- Defenders become more worried about stopping Robbery’s distribution to the center therefore they start making intercepting runs instead of covering on TOP of Robbery which means there is less pressure on Robbery, less double-teaming which means they have much more space to work their magic with later on.
- The constant pressure from Kroos and Schweinsteigers long shots will draw defenders out to cover them which means that later on Kroos or Schweinsteiger can simply lay the ball off to Müller/Gomez or Robbery who would be making indirect runs towards the centre. This results in easy goals without worrying about the off-side traps or multiple defenders on our key goal threats.
- The constant goal-threat although means that we will turnover possession more (if shots go awry) it also means that there is a greater chance of scoring from set-pieces in the form of a constant supply of corners.
- Early crosses into Gomez that he is able to partially connect with on a few occasions would again stretch the defenders apart making them worried about being on Gomez thus indirectly spoiling their offside trap and again creating space in the center for Müller/Kroos and Schweinsteiger to work.
This means that Bayern Munich simply does not play one way (Stage 2 way) from the beginning which in my opinion is still a heavy possession based LVG style with high dependence on the wings.
I believe the early, less possession more direct-attacking play-style will open up so many possibilities for Bayern that defenders simply won’t have answers to it. Yes, this high rate of possession turnover leaves us open for counter-attacks but what did we pay so much for Neuer and Boateng? They should be able to handle counter-attacks. Even if we do get conceded upon we should be able to outscore the opponents with this two-staged attack.
The last stage would always be scenario specific, depending on the score Heynckes could employ defensive rigidity, counter-attacking or all out offensive (highly unlikely). This just means that we can do a lot of damage without depending on our bench players as much.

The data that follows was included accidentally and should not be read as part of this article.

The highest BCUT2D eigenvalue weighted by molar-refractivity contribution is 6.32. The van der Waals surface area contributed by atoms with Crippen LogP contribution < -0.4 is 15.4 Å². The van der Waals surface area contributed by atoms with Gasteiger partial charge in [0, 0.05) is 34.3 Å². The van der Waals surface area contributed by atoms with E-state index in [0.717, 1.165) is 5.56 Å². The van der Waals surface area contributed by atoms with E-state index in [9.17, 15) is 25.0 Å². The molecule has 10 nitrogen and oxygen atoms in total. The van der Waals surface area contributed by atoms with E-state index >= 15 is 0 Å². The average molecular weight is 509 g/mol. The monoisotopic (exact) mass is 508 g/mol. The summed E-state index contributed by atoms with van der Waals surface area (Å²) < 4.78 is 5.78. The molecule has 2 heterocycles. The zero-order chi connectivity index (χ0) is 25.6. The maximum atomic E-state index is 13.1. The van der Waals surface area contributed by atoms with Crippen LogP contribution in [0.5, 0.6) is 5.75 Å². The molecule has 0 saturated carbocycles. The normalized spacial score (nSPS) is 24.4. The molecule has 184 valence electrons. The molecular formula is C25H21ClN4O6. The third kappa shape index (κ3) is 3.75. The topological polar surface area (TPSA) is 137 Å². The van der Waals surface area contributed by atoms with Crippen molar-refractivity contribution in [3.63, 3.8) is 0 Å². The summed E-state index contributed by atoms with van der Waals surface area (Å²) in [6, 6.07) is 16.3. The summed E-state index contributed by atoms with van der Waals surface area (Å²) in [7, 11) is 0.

Scenario One – Comfortable 2-0, 3-1, lead
Subbing in Olić/Gustavo/Tymoshchuk/Alaba for Robben/Ribéry/Müller/Kroos/Gomez means that we become more solid defensively, rest our key attackers and also slow down the pace and play possession based.
Scenario Two – A 1-0 or 2-1 lead against dangerous opponents
In this scenario only subbing in Gustavo/Tymoshchuk for Kroos should be done. As we would still need Robben/Ribéry/Müller to break and kill the game off on counter-attacks by looking for that elusive second goal.
Scenario Three – A 0-1 or 0-2 loss
Switch to a 3-man defense of Boateng-Badstuber and Lahm, sub in Alaba and Olić for Müller/Rafinha and go all out offensive.
I hope that Bayern Munich implements a somewhat similar multiple staged attack which involves all of our midfielders and strikers. Currently, we are far too dependent on the wings and are under-utilizing our CM’s. We need to play from the center as much as we play from the wings, we need to play direct as often as we play possession based. We need to play counter-attacking football to utilize our pace. Bayern needs to remember that although Gomez has evolved heaps and bounds technically and is now able to score goals with his back to the goal or under tonnes of pressure he made his name at Stuttgart for being an exceptional counter-attacking striker. This would also play to his strengths.